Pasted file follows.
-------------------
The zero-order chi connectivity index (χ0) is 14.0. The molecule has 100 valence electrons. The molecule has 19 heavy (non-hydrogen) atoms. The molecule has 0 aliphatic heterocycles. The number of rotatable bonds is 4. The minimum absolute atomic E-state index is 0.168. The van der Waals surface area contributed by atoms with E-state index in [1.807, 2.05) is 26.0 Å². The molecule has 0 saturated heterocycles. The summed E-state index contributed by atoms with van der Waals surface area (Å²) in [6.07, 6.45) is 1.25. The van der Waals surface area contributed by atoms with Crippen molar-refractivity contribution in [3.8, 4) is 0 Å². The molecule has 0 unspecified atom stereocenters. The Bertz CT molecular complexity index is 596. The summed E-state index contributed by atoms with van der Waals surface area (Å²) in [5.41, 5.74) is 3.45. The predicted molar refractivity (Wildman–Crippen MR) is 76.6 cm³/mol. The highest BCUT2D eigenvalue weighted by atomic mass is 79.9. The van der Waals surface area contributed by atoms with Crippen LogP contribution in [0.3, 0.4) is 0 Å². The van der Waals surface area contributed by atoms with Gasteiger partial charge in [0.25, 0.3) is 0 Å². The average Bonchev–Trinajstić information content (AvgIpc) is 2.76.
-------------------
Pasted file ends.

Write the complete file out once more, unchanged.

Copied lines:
The zero-order chi connectivity index (χ0) is 14.0. The molecule has 100 valence electrons. The molecule has 19 heavy (non-hydrogen) atoms. The molecule has 0 aliphatic heterocycles. The number of rotatable bonds is 4. The minimum absolute atomic E-state index is 0.168. The van der Waals surface area contributed by atoms with E-state index in [1.807, 2.05) is 26.0 Å². The molecule has 0 saturated heterocycles. The summed E-state index contributed by atoms with van der Waals surface area (Å²) in [6.07, 6.45) is 1.25. The van der Waals surface area contributed by atoms with Crippen molar-refractivity contribution in [3.8, 4) is 0 Å². The molecule has 0 unspecified atom stereocenters. The Bertz CT molecular complexity index is 596. The summed E-state index contributed by atoms with van der Waals surface area (Å²) in [5.41, 5.74) is 3.45. The predicted molar refractivity (Wildman–Crippen MR) is 76.6 cm³/mol. The highest BCUT2D eigenvalue weighted by atomic mass is 79.9. The van der Waals surface area contributed by atoms with Crippen LogP contribution in [0.3, 0.4) is 0 Å². The van der Waals surface area contributed by atoms with Gasteiger partial charge in [0.25, 0.3) is 0 Å². The average Bonchev–Trinajstić information content (AvgIpc) is 2.76.